This article originally appeared at TomDispatch.com.
When Russia moved into the Ukraine and seized Crimea in 2014, it got more than its share of (bad) media coverage in the United States, as it did when it intervened in Syria the next year. So just imagine what kind of coverage Vladimir Putin's favorite nation would be getting if, almost 17 years after it had launched a "Global War on Terrorism," Russian troops, special operations forces, airplanes, and drones were still in action in at least eight countries across the Greater Middle East and parts of Africa: Afghanistan, Iraq, Libya, Niger, Pakistan, Somalia, Syria, Yemen (and, if you felt in the mood, you could even throw in the Philippines in Asia for good measure).
Imagine the outraged front-page and top-of-the-news overviews we would be getting more than a decade and a half later when it came to that never-ending Russian global war and the rubble, the chaos, the dead and displaced it continued to create. There would be critical discussions aplenty of what it meant for one of the planet's great powers to pursue such wars without end. In official Washington, the protests would be savage, the language harsh beyond imagining, the critiques unyielding and fierce. There would be blistering assessments of that nation as it continued to pursue such disintegrative wars across vast stretches of the planet without the slightest indication that their end was anywhere in sight.
What's strange, as TomDispatchregular Andrew Bacevich, author of America's War for the Greater Middle East: A Military History, suggests today, is that in the press, the rest of the media, and official Washington, such overviews, such critiques, such assessments are almost completely absent, even though everything about the above description remains on target -- except, of course, for the name of the country pursuing that global war so relentlessly and disastrously. Tom
On Seeing America's Wars Whole
Six Questions for A.G. Sulzberger
By Andrew J. Bacevich
March 20, 2018
Dear Mr. Sulzberger:
Congratulations on assuming the reins of this nation's -- and arguably, the world's -- most influential publication. It's the family business, of course, so your appointment to succeed your father doesn't exactly qualify as a surprise. Even so, the responsibility for guiding the fortunes of a great institution must weigh heavily on you, especially when the media landscape is changing so rapidly and radically.
Undoubtedly, you're already getting plenty of advice on how to run the paper, probably more than you want or need. Still, with your indulgence, I'd like to offer an outsider's perspective on "the news that's fit to print." The famous motto of the Times insists that the paper is committed to publishing "all" such news -- an admirable aspiration even if an impossibility. In practice, what readers like me get on a daily basis is "all the news that Times editors deem worthy of print."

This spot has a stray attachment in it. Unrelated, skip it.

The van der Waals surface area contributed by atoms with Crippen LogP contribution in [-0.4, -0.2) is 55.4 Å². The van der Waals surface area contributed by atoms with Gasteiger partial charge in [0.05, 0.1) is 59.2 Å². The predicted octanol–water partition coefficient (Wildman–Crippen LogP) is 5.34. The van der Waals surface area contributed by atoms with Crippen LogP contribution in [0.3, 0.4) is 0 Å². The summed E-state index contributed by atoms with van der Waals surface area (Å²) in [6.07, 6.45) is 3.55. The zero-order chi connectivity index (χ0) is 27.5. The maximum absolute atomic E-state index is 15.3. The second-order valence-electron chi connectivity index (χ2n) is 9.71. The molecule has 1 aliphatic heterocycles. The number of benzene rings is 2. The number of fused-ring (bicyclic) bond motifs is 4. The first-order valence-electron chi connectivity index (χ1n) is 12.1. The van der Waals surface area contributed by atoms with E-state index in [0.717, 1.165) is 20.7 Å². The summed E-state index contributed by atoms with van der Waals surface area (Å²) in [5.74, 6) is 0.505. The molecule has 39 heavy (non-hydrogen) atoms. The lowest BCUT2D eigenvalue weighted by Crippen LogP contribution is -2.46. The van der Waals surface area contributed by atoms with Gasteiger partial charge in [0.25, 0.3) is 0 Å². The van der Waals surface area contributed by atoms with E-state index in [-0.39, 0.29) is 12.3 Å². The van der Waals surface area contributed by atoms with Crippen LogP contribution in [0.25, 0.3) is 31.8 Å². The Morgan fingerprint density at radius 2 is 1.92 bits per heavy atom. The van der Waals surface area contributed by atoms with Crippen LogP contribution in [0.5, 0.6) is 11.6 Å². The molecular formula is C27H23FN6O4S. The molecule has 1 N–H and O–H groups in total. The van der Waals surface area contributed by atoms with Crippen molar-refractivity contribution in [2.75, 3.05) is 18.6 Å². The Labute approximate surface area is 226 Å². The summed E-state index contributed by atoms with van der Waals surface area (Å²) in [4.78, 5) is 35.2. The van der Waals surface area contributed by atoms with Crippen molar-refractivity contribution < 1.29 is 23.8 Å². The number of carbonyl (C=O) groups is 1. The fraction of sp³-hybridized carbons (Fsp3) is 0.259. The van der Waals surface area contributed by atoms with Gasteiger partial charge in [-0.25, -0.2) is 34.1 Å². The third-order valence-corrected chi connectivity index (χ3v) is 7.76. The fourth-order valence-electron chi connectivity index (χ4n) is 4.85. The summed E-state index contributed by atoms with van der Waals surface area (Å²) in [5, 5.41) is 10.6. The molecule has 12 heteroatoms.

Of course, within that somewhat more restrictive universe of news, not all stories are equal. Some appear on the front page above the fold. Others are consigned to page A17 on Saturday morning.
And some topics receive more attention than others. In recent years, comprehensive coverage of issues touching on diversity, sexuality, and the status of women has become a Times hallmark. When it comes to Donald Trump, "comprehensive" can't do justice to the attention he receives. At the Times (and more than a few other media outlets), he has induced a form of mania, with his daily effusion of taunts, insults, preposterous assertions, bogus claims, and decisions made, then immediately renounced, all reported in masochistic detail. Throw in salacious revelations from Trump's colorful past and leaks from the ongoing Mueller investigation of his campaign and our 45th president has become for the Times something akin to a Great White Whale, albeit with a comb-over and a preference for baggy suits.
In the meantime, other issues of equal or even greater importance -- I would put climate change in this category -- receive no more than sporadic or irregular coverage. And, of course, some topics simply don't make the cut at all, like just about anything short of a school shooting that happens in that vast expanse west of the Hudson that Saul Steinberg years ago so memorably depicted for the New Yorker.
The point of this admittedly unsolicited memo is not to urge the Times to open a bureau in Terre Haute or in the rapidly melting Arctic. Nor am I implying that the paper should tone down its efforts to dismantle the hetero-normative order, empower women, and promote equality for transgender persons. Yet I do want to suggest that obsessing about this administration's stupefying tomfoolery finds the Times overlooking one particular issue that predates and transcends the Trump Moment. That issue is the normalization of armed conflict, with your writers, editors, and editorial board having tacitly accepted that, for the United States, war has become a permanent condition.
Let me stipulate that the Times does devote an impressive number of column-inches to the myriad U.S. military activities around the planet. Stories about deployments, firefights, airstrikes, sieges, and casualties abound. Readers can count on the Times to convey the latest White House or Pentagon pronouncements about the briefly visible light at the end of some very long tunnel. And features describing the plight of veterans back from the war zone also appear with appropriate and commendable frequency.
So anyone reading the Times for a week or a month will have absorbed the essential facts of the case, including the following:
* Over 6,000 days after it began, America's war in Afghanistan continues, with Times correspondents providing regular and regularly repetitive updates;
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